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Old 02-19-2009, 04:38 PM   #5
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And I agree with Lusitan, Ziggy, and travelover. Right now, the sensible thing is to put everything into a Target Retirement fund and let it go up and down, and grow over several decades. It will be well diversified and won't require much attention. Once you have a bigger nestegg, you may want to get other funds too - - but right now, you are just beginning and the Target Retirement Funds are good ones to start out with.
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Old 02-20-2009, 08:03 AM   #6
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So should I even bother opening a Roth or just put more in my 401k since everything would be Target retirement anyways?
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Old 02-20-2009, 08:09 AM   #7
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I'd contribute to the 401(k) up to the maximum employer match, then fully fund the Roth, then continue funding the 401(k), then fund taxable account.

For tax efficiency, you don't want bonds in a taxable account (Target funds contain bonds), so when you get to the point of funding taxable accounts, use a total stock market index fund in the taxable account.

Advantage of Roth is future tax avoidance - future taxes will probably be higher than they are now.
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Old 02-20-2009, 08:20 AM   #8
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Ok that makes sense, thanks!

I guess my next question is should I open it up and fully fund it w/ 5k at that time or just open it with 3k and then break the other 2k up into equal payments until April 15th?
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Old 02-20-2009, 08:26 AM   #9
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Originally Posted by bw1985 View Post
Ok that makes sense, thanks!

I guess my next question is should I open it up and fully fund it w/ 5k at that time or just open it with 3k and then break the other 2k up into equal payments until April 15th?
If I had a sufficient emergency fund in liquid savings, I'd probably put it all in now if I had the money available. Otherwise I'd put in what I could afford now and add to the 2008 contribution until April 15 when I could, and after that I'd start 2009 contributions.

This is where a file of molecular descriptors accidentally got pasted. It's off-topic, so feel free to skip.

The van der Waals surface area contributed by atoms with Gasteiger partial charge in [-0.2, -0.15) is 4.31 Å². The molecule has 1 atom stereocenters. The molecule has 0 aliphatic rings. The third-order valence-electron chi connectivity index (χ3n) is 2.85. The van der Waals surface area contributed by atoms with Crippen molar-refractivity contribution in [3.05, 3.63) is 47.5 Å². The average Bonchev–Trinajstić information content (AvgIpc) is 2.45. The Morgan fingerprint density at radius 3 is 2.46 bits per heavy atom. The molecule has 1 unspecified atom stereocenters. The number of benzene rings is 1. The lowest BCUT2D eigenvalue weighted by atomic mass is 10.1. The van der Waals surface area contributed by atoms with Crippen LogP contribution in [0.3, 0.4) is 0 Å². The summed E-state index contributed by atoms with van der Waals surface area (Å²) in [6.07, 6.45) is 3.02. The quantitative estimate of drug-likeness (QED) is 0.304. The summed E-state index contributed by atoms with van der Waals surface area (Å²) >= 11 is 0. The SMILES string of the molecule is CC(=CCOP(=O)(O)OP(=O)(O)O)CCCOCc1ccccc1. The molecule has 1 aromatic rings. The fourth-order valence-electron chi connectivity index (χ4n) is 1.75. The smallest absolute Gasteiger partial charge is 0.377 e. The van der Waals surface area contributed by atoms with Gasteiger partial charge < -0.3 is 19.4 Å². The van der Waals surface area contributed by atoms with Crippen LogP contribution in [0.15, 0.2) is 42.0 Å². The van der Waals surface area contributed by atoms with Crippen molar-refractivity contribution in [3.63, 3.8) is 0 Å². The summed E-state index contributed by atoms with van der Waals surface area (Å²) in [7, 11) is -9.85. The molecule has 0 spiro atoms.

I agree with the previous suggestion about the ordering of contributions -- get the company match first (if any), then go to the Roth.
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Old 02-20-2009, 08:44 AM   #10
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Great, looks like I've got my plan then.
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Old 02-26-2009, 09:20 AM   #11
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Hi great thread..made me register. I'm in the same spot. I have a decent amount to invest in Roth IRAs. I was debating between a TR Vanguard account vs my own portfolio. It seems that the TR would be a much easier route and would take the pain out of making my own. The prob with Vanguard is that it requires a stupid 3K per fund amount which makes it hard to start a portfolio from scratch without busting my yearly ROTH max.

Im 25 and so is my wife so would it make sense for both or just one of us to start the TR2050? If just one..which other fund would be a good complement? Thanks!
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Old 02-26-2009, 09:31 AM   #12
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I am having the same issue with my Roth account. I am 26 and have been contributing for a few years already. I have $6,000 to invest in the account and would like to choose between Vanguard Total Bond Market Index (VBMFX), Vanguard Total Stock Market Index (VTSMX), and Vanguard Welleseley Income Fund (VWINX). Which of the three would you recommend to buy and hold for 35 years? I'm torn because I love the idea of high yeilds and strong consistant dividends. Overall I'd consider myself a Dividend Income investor, if such a title exists.